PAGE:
Malta accused of delegating migrant rescue operation to Libyan coastguard

NGO which relayed rescue coordinates to Malta rescue coordination centre claims Libyans were allowed to take back migrants to detention in Libya

Still from footage of the men and women rescued by the Libyan Coast Guard and transferred to Triq Al Sekka immigration centre
Still from footage of the men and women rescued by the Libyan Coast Guard and transferred to Triq Al Sekka immigration centre

An NGO which relays emergency calls from boats in distress to government rescue centres has accused Malta of allowing Libyan coastguards to intervene and take back refugees and migrants to Libya.

WatchTheMed Alarm Phone accused Malta’s rescue centre of violating international search and rescue and human rights rules by failing to assist a boat in distress despite being repeatedly informed of the situation by the NGO.

On 18 October 2019, the Alarm Phone was contacted by an overcrowded boat in distress, carrying approximately 50 migrants who fled from Libya and were in the Maltese Search and Rescue (SAR) zone.

After contacting again the RCC Malta seven hours later at 9:30pm to communicate updated GPS positions, Malta said the Libyan coastguard had intercepted the boat from within the Maltese SAR zone.

Still from footage of the men and women rescued by the Libyan Coast Guard and transferred to Triq Al Sekka immigration centre
Still from footage of the men and women rescued by the Libyan Coast Guard and transferred to Triq Al Sekka immigration centre

“While Malta was monitoring the boat in distress with air assets, the Armed Forces of Malta were not sent to rescue the boat in distress. Instead, the Maltese authorities waited for the so-called Libyan coastguards to enter the Maltese SAR zone, to intercept the group of migrants in distress, and to return them to the place they had escaped from – Libya,” the NGO said.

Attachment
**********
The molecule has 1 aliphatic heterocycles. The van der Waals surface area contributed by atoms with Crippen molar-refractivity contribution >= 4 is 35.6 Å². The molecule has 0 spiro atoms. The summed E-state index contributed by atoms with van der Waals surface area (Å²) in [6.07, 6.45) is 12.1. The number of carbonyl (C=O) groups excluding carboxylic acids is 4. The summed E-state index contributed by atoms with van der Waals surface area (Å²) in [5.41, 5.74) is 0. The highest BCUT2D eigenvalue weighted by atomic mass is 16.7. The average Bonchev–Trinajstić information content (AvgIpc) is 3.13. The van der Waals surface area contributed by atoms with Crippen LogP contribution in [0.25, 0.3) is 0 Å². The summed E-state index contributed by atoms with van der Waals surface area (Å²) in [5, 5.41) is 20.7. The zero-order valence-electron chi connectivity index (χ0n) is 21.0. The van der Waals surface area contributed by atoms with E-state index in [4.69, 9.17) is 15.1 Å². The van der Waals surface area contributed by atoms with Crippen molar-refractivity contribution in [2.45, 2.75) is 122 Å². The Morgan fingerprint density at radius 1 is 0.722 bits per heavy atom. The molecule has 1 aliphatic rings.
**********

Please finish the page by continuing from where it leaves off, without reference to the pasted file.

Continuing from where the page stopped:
The NGO also said the closest port to the rescue location would have been Lampedusa (41nm), but the so-called Libyan coastguard brought them back to Tripoli, where it then transported them to the Triq al Sikka detention centre, which is well known for its inhumane condition and the grave human rights violations that occur there.

Alarm Phone accused Malta of failing to carry out a SAR operation, and instead monitored the situation with a helicopter and then delegating the operation to Libya.

“SAR conventions establish that a SAR operation needs to be completed by bringing people to a place of safety. As the rescue took place in the Maltese SAR zone, by failing to instruct the so-called Libyan coastguard to bring the rescued people to the closest port of safety, RCC Malta violated SAR conventions as well as Article 3 of the European Convention of Human Rights, and Article 33 of The Convention relating to the International Status of Refugees,” the NGO said.

If found to be true, Malta would also be complicit in the violation of the principle of non-refoulement – the international rule preventing the return of people fleeing persecution and harm to the place they are escaping from.

“The principle of non-refoulement has applicability also outside of a state territory. If a state exercises control over a zone, then it holds responsibility. In this case, Malta was responsible: The SAR event took place within the Maltese SAR zone, RCC Malta had been alerted to the boat in distress, and Malta was actively monitoring the distress situation. RCC Malta were fully aware of the distress situation but failed to carry out a SAR operation. Malta did so in order to allow Libya to intervene many hours later,” the NGO said.

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